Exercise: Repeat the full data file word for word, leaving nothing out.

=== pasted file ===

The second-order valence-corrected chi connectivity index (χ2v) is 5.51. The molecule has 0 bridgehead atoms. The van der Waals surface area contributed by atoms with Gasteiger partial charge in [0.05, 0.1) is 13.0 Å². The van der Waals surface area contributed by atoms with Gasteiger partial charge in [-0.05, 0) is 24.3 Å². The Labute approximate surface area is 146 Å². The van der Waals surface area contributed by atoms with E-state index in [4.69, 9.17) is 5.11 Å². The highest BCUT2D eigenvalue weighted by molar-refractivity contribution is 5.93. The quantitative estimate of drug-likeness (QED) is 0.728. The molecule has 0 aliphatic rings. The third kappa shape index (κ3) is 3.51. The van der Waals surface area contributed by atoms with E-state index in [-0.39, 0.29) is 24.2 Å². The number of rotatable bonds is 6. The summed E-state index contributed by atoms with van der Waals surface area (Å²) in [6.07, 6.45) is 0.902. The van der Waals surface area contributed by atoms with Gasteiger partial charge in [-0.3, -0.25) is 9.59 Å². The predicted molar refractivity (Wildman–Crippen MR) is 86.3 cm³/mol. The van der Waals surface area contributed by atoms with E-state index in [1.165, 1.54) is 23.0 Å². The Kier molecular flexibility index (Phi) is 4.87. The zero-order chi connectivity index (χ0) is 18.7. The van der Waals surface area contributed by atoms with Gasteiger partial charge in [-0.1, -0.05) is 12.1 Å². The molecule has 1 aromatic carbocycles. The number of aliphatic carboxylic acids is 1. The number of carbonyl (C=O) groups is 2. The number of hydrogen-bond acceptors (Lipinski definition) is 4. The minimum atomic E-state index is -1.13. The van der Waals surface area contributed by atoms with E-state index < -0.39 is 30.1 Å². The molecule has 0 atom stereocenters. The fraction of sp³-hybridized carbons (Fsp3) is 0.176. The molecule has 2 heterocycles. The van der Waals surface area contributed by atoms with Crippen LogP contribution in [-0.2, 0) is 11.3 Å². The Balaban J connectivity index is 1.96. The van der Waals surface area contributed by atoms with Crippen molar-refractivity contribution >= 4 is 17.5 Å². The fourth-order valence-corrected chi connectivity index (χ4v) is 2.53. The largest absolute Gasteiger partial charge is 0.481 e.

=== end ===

The second-order valence-corrected chi connectivity index (χ2v) is 5.51. The molecule has 0 bridgehead atoms. The van der Waals surface area contributed by atoms with Gasteiger partial charge in [0.05, 0.1) is 13.0 Å². The van der Waals surface area contributed by atoms with Gasteiger partial charge in [-0.05, 0) is 24.3 Å². The Labute approximate surface area is 146 Å². The van der Waals surface area contributed by atoms with E-state index in [4.69, 9.17) is 5.11 Å². The highest BCUT2D eigenvalue weighted by molar-refractivity contribution is 5.93. The quantitative estimate of drug-likeness (QED) is 0.728. The molecule has 0 aliphatic rings. The third kappa shape index (κ3) is 3.51. The van der Waals surface area contributed by atoms with E-state index in [-0.39, 0.29) is 24.2 Å². The number of rotatable bonds is 6. The summed E-state index contributed by atoms with van der Waals surface area (Å²) in [6.07, 6.45) is 0.902. The van der Waals surface area contributed by atoms with Gasteiger partial charge in [-0.3, -0.25) is 9.59 Å². The predicted molar refractivity (Wildman–Crippen MR) is 86.3 cm³/mol. The van der Waals surface area contributed by atoms with E-state index in [1.165, 1.54) is 23.0 Å². The Kier molecular flexibility index (Phi) is 4.87. The zero-order chi connectivity index (χ0) is 18.7. The van der Waals surface area contributed by atoms with Gasteiger partial charge in [-0.1, -0.05) is 12.1 Å². The molecule has 1 aromatic carbocycles. The number of aliphatic carboxylic acids is 1. The number of carbonyl (C=O) groups is 2. The number of hydrogen-bond acceptors (Lipinski definition) is 4. The minimum atomic E-state index is -1.13. The van der Waals surface area contributed by atoms with E-state index < -0.39 is 30.1 Å². The molecule has 0 atom stereocenters. The fraction of sp³-hybridized carbons (Fsp3) is 0.176. The molecule has 2 heterocycles. The van der Waals surface area contributed by atoms with Crippen LogP contribution in [-0.2, 0) is 11.3 Å². The Balaban J connectivity index is 1.96. The van der Waals surface area contributed by atoms with Crippen molar-refractivity contribution >= 4 is 17.5 Å². The fourth-order valence-corrected chi connectivity index (χ4v) is 2.53. The largest absolute Gasteiger partial charge is 0.481 e.